The OPERATING SYSTEM is in charge of "organizing" all the memory in your machine for various tasks. It also looks at what characters you type on the keyboard and puts them onto the screen, plus a whole number of other functions. The OPERATING SYSTEM can be thought of as the "intelligence and personality" of the Commodore 64 (or any computer for that matter). So when you turn on your Commodore 64, the OPERATING SYSTEM takes control of your machine, and after it has done its housework, it then says:
The OPERATING SYSTEM of the Commodore 64 then allows you to type on the keyboard, and use the built-in SCREEN EDITOR on the Commodore 64. The SCREEN EDITOR allows you to move the cursor, DELete, INSert, etc., and is, in fact, only one part of the operating system that is built in for your convenience.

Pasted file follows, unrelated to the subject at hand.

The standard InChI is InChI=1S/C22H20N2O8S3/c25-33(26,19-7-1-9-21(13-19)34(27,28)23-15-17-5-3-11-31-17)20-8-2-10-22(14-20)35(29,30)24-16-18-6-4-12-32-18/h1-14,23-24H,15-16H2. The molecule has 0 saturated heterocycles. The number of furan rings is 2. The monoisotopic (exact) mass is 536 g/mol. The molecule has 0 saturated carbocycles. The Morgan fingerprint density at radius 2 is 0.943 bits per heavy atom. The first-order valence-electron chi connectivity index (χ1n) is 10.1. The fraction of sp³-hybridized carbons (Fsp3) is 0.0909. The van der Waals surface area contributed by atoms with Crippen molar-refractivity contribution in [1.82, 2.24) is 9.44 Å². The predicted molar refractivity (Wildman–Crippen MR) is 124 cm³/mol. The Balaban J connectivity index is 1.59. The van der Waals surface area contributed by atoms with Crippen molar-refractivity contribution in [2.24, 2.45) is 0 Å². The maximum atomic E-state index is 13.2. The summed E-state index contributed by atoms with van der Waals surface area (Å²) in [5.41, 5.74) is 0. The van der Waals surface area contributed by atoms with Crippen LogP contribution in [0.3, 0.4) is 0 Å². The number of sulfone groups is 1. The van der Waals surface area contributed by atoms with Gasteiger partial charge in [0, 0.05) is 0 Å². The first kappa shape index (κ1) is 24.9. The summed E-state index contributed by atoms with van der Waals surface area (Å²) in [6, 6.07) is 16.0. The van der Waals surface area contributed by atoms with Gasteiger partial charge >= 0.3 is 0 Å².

All of the commands that are available in CBM BASIC are simply recognized by another huge machine language program built into your Commodore 64. This huge program "RUNs" the appropriate piece of machine language depending on which CBM BASIC command is being executed. This program is called the BASIC INTERPRETER, because it interprets each command, one by one, unless it encounters a command it does not understand, and then the familiar message appears:
?SYNTAX ERROR READY.
You should be familiar with the PEEK and POKE commands in the CBM BASIC language for changing memory locations. You've probably used them for graphics on the screen, and for sound effects. Each memory location has its own number which identifies it. This number is known as the "address" of a memory location. If you imagine the memory in the Commodore 64 as a street of buildings, then the number on each door is, of course, the address. Now let's look at which parts of the street are used for what purposes.
|This page has been created by Sami Rautiainen.|
|Read the small print.||Last updated July 27, 2002.|